United States District Court, C.D. California
ORDER RE: MOTION TO REMAND
FERNANDO M. OLGUIN UNITED STATES DISTRICT JUDGE
reviewed and considered all the briefing filed with respect
to Plaintiff's Motion to Remand Action to State Court
(Dkt. 14, “Motion”), the court concludes that
oral argument is not necessary to resolve the Motion.
See Fed.R.Civ.P. 78; Local Rule 7-15; Willis v.
Pac. Mar. Ass'n, 244 F.3d 675, 684 n. 2 (9th Cir.
February 11, 2019, plaintiff Tiffany Rodriguez
(“plaintiff”) filed a complaint in the Riverside
County Superior Court against defendant Circle K Stores Inc.
(“defendant”). (See Dkt. 1-2, Complaint
at ECF 32). Plaintiff brought suit on behalf of herself and
“all individuals who are or previously were employed by
defendant in California and classified as non-exempt
employees” for a period spanning four years prior to
the complaint's filing date. (See id . at ¶
20) (capitalization omitted). Plaintiff asserts six causes of
action for: (1) unlawful business practices, in violation of
Cal. Bus. & Prof. Code §§ 17200, et
seq.; (2) failure to pay overtime compensation, in
violation of Cal. Lab. Code §§ 204, 510, 1194 &
1198; (3) failure to provide meal period premium pay, in
violation of Cal. Lab. Code §§ 226.7 & 512; (4)
failure to provide rest breaks, in violation of Cal. Lab.
Code §§ 226.7 & 512; (5) failure to provide
accurate itemized wage statements, in violation of Cal. Lab.
Code § 226; and (6) failure to pay wages when due, in
violation of Cal. Lab. Code §§ 201-03. (See
id. at ¶¶ 41-91).
March 14, 2019, defendant removed the action to this court,
invoking the Class Action Fairness Act (“CAFA”),
28 U.S.C. §§ 1332, et seq. (See
Dkt. 1, Notice of Removal (“NOR”) at 1).
of a civil action from the state court where it was filed is
proper if the action might have originally been brought in
federal court. See 28 U.S.C. § 1441(a)
(“Except as otherwise expressly provided by Act of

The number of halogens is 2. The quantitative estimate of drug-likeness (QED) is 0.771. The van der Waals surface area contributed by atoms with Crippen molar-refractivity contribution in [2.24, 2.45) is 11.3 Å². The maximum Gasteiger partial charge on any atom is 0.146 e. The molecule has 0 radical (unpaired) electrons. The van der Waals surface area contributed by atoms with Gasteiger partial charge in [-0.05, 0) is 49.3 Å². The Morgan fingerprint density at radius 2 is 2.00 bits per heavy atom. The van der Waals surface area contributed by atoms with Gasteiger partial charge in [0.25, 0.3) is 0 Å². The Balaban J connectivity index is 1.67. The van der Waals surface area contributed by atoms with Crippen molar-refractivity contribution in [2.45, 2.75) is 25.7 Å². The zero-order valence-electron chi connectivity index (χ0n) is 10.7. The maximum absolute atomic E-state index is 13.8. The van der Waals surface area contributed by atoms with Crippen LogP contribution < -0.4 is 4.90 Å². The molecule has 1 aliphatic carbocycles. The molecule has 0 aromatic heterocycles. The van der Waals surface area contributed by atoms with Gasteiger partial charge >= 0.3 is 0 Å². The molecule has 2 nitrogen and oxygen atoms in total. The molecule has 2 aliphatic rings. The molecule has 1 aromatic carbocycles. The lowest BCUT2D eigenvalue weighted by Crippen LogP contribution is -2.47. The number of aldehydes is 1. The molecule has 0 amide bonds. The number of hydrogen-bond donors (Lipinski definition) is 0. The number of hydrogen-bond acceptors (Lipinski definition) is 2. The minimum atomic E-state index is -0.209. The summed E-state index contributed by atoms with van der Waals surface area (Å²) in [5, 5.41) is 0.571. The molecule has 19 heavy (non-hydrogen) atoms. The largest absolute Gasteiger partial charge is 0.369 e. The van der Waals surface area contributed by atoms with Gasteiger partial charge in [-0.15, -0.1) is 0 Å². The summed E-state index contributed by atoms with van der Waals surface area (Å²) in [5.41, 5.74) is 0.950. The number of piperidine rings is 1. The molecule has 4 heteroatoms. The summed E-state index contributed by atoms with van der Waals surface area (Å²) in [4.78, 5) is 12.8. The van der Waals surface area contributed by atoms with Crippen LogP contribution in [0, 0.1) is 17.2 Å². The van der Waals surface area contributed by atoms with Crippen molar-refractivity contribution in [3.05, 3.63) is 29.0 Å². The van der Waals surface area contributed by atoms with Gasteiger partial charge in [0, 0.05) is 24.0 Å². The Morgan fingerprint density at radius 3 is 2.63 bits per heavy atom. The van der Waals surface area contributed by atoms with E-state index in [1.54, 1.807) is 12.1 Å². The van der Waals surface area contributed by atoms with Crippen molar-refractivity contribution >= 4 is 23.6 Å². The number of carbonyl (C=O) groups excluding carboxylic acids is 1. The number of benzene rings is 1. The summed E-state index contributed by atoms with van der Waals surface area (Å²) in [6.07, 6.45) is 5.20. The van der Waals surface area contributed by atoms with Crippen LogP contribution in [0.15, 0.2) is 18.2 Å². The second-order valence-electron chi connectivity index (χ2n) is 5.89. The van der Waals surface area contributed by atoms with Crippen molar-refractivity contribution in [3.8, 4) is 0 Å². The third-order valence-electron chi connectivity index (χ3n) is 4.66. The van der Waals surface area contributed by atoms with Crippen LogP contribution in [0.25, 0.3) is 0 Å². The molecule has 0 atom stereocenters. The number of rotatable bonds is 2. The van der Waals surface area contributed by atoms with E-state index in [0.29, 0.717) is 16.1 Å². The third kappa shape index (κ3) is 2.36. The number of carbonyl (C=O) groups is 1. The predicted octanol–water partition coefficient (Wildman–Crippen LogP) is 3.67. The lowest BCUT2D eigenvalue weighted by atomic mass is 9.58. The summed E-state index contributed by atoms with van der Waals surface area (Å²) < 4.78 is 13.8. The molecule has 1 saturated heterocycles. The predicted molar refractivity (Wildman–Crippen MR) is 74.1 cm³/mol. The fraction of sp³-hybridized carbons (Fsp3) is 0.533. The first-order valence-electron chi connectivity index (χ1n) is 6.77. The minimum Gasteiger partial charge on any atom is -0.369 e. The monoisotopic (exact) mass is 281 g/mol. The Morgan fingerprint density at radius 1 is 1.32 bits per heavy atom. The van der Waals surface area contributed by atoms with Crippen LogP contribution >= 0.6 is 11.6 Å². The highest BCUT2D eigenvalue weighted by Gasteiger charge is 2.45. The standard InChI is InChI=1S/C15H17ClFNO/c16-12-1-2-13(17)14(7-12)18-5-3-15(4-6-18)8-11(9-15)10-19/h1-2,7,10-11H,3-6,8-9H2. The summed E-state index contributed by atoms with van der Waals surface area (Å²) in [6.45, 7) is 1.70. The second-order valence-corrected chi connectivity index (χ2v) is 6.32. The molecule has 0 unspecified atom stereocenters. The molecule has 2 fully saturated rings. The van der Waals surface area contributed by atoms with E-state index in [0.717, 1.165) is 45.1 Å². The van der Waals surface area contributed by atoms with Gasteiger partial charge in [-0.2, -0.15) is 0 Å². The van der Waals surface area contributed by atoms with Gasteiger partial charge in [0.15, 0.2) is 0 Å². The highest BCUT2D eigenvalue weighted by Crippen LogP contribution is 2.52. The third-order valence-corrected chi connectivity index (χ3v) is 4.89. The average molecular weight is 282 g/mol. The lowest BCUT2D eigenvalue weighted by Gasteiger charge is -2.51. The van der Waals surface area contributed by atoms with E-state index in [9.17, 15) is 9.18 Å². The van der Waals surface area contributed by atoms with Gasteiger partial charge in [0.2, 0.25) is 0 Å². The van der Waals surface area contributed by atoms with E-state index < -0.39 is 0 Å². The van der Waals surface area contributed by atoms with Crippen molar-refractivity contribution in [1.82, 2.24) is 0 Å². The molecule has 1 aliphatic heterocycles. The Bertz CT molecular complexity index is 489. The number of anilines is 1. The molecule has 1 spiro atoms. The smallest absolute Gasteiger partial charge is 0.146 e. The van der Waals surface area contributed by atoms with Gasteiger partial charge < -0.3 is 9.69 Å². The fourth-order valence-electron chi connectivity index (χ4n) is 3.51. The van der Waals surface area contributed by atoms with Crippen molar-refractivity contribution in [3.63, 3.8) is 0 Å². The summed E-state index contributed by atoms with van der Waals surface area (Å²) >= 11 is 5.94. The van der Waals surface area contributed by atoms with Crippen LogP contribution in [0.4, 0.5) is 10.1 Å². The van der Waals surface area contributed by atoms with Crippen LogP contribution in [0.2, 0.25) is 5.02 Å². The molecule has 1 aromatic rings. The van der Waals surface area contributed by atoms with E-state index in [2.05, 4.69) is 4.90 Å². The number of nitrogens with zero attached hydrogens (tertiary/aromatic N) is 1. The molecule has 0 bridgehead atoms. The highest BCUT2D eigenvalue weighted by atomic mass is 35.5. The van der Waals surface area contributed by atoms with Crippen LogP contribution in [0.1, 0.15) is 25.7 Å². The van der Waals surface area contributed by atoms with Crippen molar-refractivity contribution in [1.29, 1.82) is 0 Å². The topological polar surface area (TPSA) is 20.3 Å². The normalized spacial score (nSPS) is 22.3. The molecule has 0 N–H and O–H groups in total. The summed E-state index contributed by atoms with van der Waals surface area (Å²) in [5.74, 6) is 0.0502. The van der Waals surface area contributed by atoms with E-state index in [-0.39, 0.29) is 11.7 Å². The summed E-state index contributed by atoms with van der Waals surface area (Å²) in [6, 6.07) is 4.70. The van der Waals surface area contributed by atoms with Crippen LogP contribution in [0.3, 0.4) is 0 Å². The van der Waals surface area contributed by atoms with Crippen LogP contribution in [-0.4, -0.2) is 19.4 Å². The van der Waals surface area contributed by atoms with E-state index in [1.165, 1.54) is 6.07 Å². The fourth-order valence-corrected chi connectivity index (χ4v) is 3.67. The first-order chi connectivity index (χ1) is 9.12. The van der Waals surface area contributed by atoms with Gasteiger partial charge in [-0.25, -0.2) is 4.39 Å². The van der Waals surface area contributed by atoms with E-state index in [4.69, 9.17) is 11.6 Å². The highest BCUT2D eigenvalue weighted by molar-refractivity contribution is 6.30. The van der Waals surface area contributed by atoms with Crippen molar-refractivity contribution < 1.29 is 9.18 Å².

Congress, any civil action brought in a State court of which
the district courts of the United States have original
jurisdiction, may be removed by the defendant or the
defendants, to the district court[.]”). “CAFA
provides expanded original diversity jurisdiction for class
actions meeting the amount in controversy and minimal
diversity and numerosity requirements set forth in 28 U.S.C.
§ 1332(d)(2).” United Steel, Paper &
Forestry, Rubber, Mfg., Energy, Allied Indus. & Serv.
Workers Int'l Union, AFL-CIO, CLC v. Shell Oil Co.,
602 F.3d 1087, 1090-91 (9th Cir. 2010); see Ibarra v.
Manheim Invs., Inc., 775 F.3d 1193, 1195 (9th Cir. 2015)
(“A CAFA-covered class action may be removed to federal
court, subject to more liberalized jurisdictional
requirements[.]”). Under CAFA, “district courts
shall have original jurisdiction of any civil action in which
the matter in controversy exceeds the sum or value of $5,
000, 000, exclusive of interest and costs, and is a class
action in which . . . any member of a class of plaintiffs is
a citizen of a State different from any defendant[.]”
28 U.S.C. § 1332(d)(2).
antiremoval presumption attends cases invoking CAFA, which
Congress enacted to facilitate adjudication of certain class
actions in federal court.” Dart Cherokee Basin
Operating Co., LLC v. Owens, 135 S.Ct. 547, 554 (2014).
However, “under CAFA the burden of establishing removal
jurisdiction remains, as before, on the proponent of federal
jurisdiction.” Abrego Abrego v. The Dow Chemical
Co., 443 F.3d 676, 685 (9th Cir. 2006) (per
curiam) (noting that Congress passed CAFA in the context